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Monday, 08 December 2008 15:11

Brit kids send bears into space

Not to be outdone by recent Chinese and Indian adventures in space, the Brits have upped their game and launched four teddy bears wearing space suits to an altitude of just over 30 km.

I am proud to be British, and part of that pride stems from a great tradition of eccentricity that my fellow Brits have exhibited over the centuries. However, I wasn't quite prepared for some news from the Cambridge University Spaceflight team.

For a start, I did not actually know that Cambridge University Spaceflight existed until the weekend. What is more, I was certainly not expecting to be told that it had successfully launched some astronauts into space.

Not least, perhaps, because the British government has something of a long-standing ban on astronauts. Admittedly, there had been some murmuring that the ban was going to be lifted in the light of renewed energy in the space race concept.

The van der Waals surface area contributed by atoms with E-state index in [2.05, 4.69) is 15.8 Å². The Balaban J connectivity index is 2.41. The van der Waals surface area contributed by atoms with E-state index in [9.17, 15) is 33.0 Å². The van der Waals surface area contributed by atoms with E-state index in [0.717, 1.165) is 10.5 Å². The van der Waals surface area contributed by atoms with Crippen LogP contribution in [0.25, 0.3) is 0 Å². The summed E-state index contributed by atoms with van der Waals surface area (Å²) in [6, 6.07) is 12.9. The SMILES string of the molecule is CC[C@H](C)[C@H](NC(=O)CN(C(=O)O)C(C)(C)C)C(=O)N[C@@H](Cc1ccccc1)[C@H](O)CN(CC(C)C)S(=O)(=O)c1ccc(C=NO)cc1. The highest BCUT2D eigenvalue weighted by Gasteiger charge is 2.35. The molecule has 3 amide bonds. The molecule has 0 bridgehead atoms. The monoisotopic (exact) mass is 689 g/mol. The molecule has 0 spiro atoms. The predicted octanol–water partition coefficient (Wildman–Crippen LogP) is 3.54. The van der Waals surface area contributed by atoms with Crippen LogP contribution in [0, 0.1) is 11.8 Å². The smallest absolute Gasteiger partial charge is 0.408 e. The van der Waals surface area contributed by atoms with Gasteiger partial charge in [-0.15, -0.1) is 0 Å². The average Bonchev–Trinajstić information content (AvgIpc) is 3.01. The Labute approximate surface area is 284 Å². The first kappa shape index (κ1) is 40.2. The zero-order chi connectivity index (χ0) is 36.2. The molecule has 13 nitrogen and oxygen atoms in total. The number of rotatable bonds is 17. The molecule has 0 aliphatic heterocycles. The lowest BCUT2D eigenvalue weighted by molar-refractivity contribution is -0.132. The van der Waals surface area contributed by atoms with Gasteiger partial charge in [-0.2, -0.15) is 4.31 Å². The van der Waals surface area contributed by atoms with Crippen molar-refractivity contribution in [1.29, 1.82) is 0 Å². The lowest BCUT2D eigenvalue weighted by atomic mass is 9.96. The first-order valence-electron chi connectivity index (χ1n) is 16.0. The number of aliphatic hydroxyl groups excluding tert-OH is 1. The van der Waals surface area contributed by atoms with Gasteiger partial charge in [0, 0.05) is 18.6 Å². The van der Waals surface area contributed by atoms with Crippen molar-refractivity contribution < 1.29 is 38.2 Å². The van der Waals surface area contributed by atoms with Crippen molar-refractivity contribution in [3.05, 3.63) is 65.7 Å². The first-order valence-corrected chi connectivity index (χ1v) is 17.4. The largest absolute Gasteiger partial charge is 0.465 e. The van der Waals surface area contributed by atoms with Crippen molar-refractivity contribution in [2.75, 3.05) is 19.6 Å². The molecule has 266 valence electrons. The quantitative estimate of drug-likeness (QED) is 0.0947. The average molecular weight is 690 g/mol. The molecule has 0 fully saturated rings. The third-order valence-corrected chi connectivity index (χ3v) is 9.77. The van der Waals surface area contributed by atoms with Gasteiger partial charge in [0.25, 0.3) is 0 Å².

But no, the news was clear: four astronauts had been launched to an altitude of just over 30 km, each with a different spacesuit design, and temperatures were monitored to see how well each coped.

There are two truly surprising things about this story. The first is that the astronauts in question, considering the dangers of such a mission, were not brave volunteers nor convicted paedophiles.

The astronauts were, in fact, teddy bears. Teddy bears wearing space suits. Actually, to be precise they ended up as very cold teddy bears wearing space suits. "We fear that the bears may all have frozen" a Cambridge University Spaceflight spokesperson says.

Probably because every single one of the space suits allowed the teddy temperatures to drop below -40 degrees Centigrade. One went as low as -53, which is not conducive to being a happy bear.

The second surprise was that this was no hugely expensive space mission, but amazingly a school science project! Kids aged 11 and 12 from the Parkside and Coleridge Community Colleges in Cambridge were responsible for putting Brits back on the space map.

Still, bears are better than worms in space I guess. Not to mention Norton Nerds in space, or worse of all those darned robot therapists in space...


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